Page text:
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Personal Cancer History

Having previously had some types of cancer, as a child or an adult, leads to a moderate-to-high increase in the risk of developing breast cancer. 

Personal History of Invasive Breast Cancer

Breast cancer can recurRecurrence:
Cancer that returns after treatment.
soon after the first cancer was diagnosed and treated or many years later. It can return in the same breast as the original cancer, in the other breast or in another part of the body. 

Having a personal history of breast cancer also increases the risk of developing a new cancer in the same breast or in the opposite breast. The risk of a new breast cancer is lower than the risk of recurrence.

The risk that breast cancer will return depends on several factors: the size, type, and gradeGrade:
A way of classifying cancer that describes how aggressive the cancer is likely to be (i.e., how fast it will grow and spread).
of the original cancer; its receptorReceptor:
Cells have many different proteins on their surface called receptors. Her-2 is one kind of receptor. In normal cells, HER-2 receptors are thought to be involved in cell growth and reproduction. In some breast cancers, there are too many HER-2 receptors and they speed up cancer cell growth.
status; if any lymph nodesLymph nodes:
Small structures that filter lymph fluid for harmful substances. They contain immune cells that can help fight infection by attacking and destroying germs. Cancer can travel through the lymphatic system spread to the lymph nodes.
were affected and how many; how it responded to treatment; and the time since diagnosis. Evidence suggests that for women who have had chemotherapyChemotherapy:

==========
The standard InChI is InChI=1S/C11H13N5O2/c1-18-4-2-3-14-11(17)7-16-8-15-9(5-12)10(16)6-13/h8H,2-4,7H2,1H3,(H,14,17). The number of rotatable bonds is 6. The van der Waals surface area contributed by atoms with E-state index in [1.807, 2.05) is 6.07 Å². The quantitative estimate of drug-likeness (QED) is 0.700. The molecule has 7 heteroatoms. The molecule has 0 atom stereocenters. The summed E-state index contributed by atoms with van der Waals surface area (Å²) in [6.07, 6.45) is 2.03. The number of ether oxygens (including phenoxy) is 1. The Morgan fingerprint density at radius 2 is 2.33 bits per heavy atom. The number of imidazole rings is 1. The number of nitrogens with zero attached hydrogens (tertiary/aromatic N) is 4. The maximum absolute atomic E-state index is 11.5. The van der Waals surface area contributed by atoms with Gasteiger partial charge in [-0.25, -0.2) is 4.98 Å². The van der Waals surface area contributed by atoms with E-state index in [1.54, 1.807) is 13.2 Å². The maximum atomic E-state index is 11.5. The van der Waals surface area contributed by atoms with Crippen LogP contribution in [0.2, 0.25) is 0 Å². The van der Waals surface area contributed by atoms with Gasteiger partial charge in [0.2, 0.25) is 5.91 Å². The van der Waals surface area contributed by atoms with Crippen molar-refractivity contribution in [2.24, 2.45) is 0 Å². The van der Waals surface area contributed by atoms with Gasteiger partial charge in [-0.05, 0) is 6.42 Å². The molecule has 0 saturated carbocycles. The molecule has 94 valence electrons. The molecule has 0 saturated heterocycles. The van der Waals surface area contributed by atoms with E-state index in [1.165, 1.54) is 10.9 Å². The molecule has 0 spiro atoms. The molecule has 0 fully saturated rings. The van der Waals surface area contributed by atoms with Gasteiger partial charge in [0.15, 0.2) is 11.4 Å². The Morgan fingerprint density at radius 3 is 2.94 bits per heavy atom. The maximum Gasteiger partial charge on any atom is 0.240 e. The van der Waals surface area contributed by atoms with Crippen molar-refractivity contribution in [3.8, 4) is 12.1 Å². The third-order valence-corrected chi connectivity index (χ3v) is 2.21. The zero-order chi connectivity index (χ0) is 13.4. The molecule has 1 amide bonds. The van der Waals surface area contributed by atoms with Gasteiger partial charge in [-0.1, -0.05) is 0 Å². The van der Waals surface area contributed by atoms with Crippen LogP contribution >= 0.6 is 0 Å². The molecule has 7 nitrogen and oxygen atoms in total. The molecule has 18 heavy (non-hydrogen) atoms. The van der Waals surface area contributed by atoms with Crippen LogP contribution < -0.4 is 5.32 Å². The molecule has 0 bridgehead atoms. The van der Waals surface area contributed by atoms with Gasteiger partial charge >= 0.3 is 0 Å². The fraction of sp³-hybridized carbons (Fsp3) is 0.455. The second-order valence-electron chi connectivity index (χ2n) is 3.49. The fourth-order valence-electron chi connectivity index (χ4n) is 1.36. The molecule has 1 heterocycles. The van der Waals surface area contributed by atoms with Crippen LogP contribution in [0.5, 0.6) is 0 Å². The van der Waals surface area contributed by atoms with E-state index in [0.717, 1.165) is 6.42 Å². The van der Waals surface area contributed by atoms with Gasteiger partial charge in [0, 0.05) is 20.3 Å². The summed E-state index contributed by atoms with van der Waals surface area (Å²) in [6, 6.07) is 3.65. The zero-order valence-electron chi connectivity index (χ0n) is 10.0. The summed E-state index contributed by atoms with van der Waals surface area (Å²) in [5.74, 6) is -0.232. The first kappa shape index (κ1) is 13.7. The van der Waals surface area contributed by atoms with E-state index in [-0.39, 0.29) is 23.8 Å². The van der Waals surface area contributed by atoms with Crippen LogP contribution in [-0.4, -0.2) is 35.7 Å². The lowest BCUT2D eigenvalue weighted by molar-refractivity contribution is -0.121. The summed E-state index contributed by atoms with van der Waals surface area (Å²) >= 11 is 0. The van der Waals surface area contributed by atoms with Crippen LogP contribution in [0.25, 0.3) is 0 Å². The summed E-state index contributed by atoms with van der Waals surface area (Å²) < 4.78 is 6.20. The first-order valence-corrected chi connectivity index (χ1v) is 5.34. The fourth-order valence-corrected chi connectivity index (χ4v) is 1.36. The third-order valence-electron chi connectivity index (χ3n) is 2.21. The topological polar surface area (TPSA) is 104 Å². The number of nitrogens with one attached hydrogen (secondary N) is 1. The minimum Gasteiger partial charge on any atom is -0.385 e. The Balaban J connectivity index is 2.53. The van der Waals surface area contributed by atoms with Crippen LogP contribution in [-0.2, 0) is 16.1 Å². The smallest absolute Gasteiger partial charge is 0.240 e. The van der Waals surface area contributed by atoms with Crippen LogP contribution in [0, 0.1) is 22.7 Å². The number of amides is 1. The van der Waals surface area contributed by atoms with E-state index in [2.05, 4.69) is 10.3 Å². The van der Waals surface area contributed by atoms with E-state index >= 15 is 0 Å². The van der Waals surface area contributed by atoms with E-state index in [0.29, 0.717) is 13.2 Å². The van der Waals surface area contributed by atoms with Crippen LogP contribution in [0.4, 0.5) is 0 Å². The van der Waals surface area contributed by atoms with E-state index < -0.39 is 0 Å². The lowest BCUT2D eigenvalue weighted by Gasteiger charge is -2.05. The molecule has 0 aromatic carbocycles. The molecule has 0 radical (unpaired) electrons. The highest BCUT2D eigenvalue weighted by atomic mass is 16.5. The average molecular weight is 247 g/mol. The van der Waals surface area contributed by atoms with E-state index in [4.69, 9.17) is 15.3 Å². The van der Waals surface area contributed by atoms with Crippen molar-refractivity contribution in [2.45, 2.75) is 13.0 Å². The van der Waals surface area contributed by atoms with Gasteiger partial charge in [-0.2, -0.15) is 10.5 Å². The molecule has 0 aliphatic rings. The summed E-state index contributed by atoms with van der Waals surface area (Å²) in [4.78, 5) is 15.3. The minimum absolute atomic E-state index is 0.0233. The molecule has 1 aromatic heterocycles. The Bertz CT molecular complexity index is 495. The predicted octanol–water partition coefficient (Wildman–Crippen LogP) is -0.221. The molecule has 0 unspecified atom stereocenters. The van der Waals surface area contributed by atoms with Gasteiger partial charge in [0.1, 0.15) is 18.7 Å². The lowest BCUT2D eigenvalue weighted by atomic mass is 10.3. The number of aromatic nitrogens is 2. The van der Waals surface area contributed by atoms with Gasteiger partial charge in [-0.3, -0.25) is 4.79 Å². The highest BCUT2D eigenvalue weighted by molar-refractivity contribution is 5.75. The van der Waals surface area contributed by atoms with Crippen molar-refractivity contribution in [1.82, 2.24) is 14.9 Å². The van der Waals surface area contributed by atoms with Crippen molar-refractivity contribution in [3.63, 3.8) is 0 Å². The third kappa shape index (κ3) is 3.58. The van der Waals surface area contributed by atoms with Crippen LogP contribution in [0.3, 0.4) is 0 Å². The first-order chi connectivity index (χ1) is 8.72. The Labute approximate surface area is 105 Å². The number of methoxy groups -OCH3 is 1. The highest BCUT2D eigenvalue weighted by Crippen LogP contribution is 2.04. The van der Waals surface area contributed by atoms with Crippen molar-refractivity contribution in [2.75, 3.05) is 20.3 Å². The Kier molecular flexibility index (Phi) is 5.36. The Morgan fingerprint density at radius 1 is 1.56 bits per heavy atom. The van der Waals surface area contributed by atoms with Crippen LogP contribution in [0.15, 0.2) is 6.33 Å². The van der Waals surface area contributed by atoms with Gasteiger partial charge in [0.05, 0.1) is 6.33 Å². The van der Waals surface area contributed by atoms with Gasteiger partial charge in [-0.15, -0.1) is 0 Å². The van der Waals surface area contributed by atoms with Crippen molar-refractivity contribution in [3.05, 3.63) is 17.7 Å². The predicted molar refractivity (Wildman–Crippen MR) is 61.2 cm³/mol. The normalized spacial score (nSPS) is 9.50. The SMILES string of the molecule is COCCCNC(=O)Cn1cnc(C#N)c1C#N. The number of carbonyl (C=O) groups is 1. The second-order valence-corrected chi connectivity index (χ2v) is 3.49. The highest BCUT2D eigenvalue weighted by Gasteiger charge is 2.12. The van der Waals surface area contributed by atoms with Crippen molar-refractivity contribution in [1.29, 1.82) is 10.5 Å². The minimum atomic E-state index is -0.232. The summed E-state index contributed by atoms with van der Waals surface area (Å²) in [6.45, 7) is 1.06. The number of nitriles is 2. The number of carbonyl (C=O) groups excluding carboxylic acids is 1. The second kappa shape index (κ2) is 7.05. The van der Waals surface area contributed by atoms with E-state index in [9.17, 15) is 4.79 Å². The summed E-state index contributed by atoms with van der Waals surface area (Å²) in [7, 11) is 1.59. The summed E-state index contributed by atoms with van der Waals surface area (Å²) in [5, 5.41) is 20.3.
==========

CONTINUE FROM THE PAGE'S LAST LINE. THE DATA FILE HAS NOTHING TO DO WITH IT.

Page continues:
A treatment method that uses medication to destroy cancer cells.
or hormone therapyHormone therapy:
A treatment method for breast cancer that uses medication to block the production of the hormone estrogen, or the way that it works in the body.
in addition to breast cancer surgery, 11% will have a recurrence within 5 years and 20% will have a recurrence within 10 years after treatment for the original cancer ends.

Because having a personal history of breast cancer is a risk factor for recurrence or the development of a new breast cancer, women and men who have been diagnosed with breast cancer should talk to their health care provider about what follow-up care will include when active cancer treatment ends. It may include the following:

Personal History of DCIS or LCIS

Ductal carcinoma in situ (DCIS) is a non-invasive type of breast cancer that affects the milk ductsDuct(mammary duct):
A hollow passage for gland secretions. There are ducts in the female and male breast.
in the breast. Although not life threatening, if left untreated about 20-30% of low grade DCIS will develop into invasiveInvasive (breast cancer):
Cancer that spreads from where it started in the breast (i.e., the breast ducts or lobules) into surrounding, healthy breast tissue.
breast cancer. Higher grades of DCIS are associated with a higher risk of developing invasive breast cancer.

Lobular carcinoma in situ (LCIS) occurs when abnormal cellsCell:
The basic structural and functional unit of all organisms.